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Monticello hopes private company can help struggling municipal broadband

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Monticello broadband
The Monticello city council is charting a new course for its financially struggling broadband network. Monticello is one of the first Minnesota cities to build its own network. The city has been held up as a model for other municipalities and counties that want to improve their Internet connectivity and speed.
MPR photo/Conrad Wilson

A new company will run a financially struggling, municipally-owned broadband network, the city of Monticello decided Monday evening. 

The Monticello City Council voted unanimously to bring in Gigabit Squared, of Cleveland Heights, to  conduct a 90-day study of the publicly-owned broadband network, called Fiber-Net, and will run it for at least the next six months.

The council vote is the first step forward for the project after a series of recent setbacks. 

Last week, the city stopped making payments on $26 million in bonds used to build its network. Earlier this month a Winona-based company called Hiawatha Broadband Communications that operated Monticello's network from the start, announced it was dissolving its partnership with the city.

But, following the city council's vote last night, city officials seemed more optimistic.

"There's a good opportunity to reconfigure the debt so that it can be a viable entity," said Jeff O'Neill, the Monticello city administrator. "The city has a chance to continue with the route it's been on to provide fiber net services to the community and to come up with a plan to allow it to not only create choice in the marketplace, but also be financially viable and to have costs meet expenses," O'Neill said.

The city of Monticello is one of the first communities in the state to build its own network and has served as a model for others that want to improve their Internet connectivity and speed. 

However, the broadband network has been operating at a loss. Since the city started delivering Internet, cable and phone service to residents in 2010, it's been hurt by more competitive pricing from private telecom companies than city officials anticipated.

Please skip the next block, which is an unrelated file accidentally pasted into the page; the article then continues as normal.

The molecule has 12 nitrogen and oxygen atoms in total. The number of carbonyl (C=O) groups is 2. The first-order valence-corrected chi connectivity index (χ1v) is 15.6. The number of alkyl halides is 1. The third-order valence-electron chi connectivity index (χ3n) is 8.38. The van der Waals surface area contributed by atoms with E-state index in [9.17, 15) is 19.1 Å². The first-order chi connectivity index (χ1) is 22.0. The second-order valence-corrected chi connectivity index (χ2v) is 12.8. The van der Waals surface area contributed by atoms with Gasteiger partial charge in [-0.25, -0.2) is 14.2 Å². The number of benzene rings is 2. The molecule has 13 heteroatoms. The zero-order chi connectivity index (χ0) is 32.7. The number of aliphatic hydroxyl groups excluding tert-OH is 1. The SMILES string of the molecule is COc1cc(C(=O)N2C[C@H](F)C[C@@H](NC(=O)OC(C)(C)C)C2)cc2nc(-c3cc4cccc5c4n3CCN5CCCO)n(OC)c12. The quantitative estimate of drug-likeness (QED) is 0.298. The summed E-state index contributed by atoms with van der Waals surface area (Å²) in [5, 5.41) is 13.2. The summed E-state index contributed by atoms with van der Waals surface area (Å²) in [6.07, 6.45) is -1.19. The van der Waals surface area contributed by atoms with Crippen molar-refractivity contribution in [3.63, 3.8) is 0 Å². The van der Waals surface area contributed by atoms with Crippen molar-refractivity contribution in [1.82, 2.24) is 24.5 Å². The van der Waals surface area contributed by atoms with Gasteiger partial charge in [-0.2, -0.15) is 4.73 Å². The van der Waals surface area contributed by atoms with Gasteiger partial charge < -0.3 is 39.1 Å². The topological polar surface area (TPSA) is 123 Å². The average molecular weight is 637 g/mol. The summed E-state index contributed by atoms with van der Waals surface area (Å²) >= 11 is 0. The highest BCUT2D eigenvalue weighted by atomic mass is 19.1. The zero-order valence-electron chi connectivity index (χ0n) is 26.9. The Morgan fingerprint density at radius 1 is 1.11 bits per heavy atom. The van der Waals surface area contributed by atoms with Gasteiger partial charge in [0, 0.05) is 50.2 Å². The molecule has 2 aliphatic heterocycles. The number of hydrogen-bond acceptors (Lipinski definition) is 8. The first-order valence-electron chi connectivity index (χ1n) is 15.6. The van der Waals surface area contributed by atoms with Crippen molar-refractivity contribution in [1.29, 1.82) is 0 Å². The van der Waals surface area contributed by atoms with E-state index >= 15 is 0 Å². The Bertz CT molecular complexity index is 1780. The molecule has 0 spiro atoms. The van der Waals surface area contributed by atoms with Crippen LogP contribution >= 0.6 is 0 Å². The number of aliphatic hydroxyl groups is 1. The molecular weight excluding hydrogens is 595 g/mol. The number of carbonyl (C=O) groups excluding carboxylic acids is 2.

Prior to last week's meeting some industry observers said the fall-out from Monticello could make other communities interested in their own broadband networks reconsider.

But the city's new operator appears committed to making the city's network pay for itself.

Mark Pultusker is the primary technician from Gigabit Squared who will be working on the Monticello project. He says the company is looking at the project not through a management lens, but rather a partnership.

"We actually aren't a management company, we're totally different," Pultusker said before the council. "We are looking a FiberNet as if it's our system; not a system that's to be managed. What would we do if we owned FiberNet? How would we try and economize, make the best return on investment?"

Pultusker said Gigabit Squared also has the financial resources to help the system grown if there's a need.

"If we can show there's additional demand for additional services that aren't being provided, if there's a demand from surrounding communities that can justify using the facility the city has built ... if we deem there's sufficient demand to do that and it would require some investment we would invest those sums of money to do that," Pultusker  said.

Prior to Monday night's council vote, O'Neill said he was less concerned about who owns the broadband network than he was with the impact it had in creating competition that ultimately resulted in better services and lower prices for business and residents in town.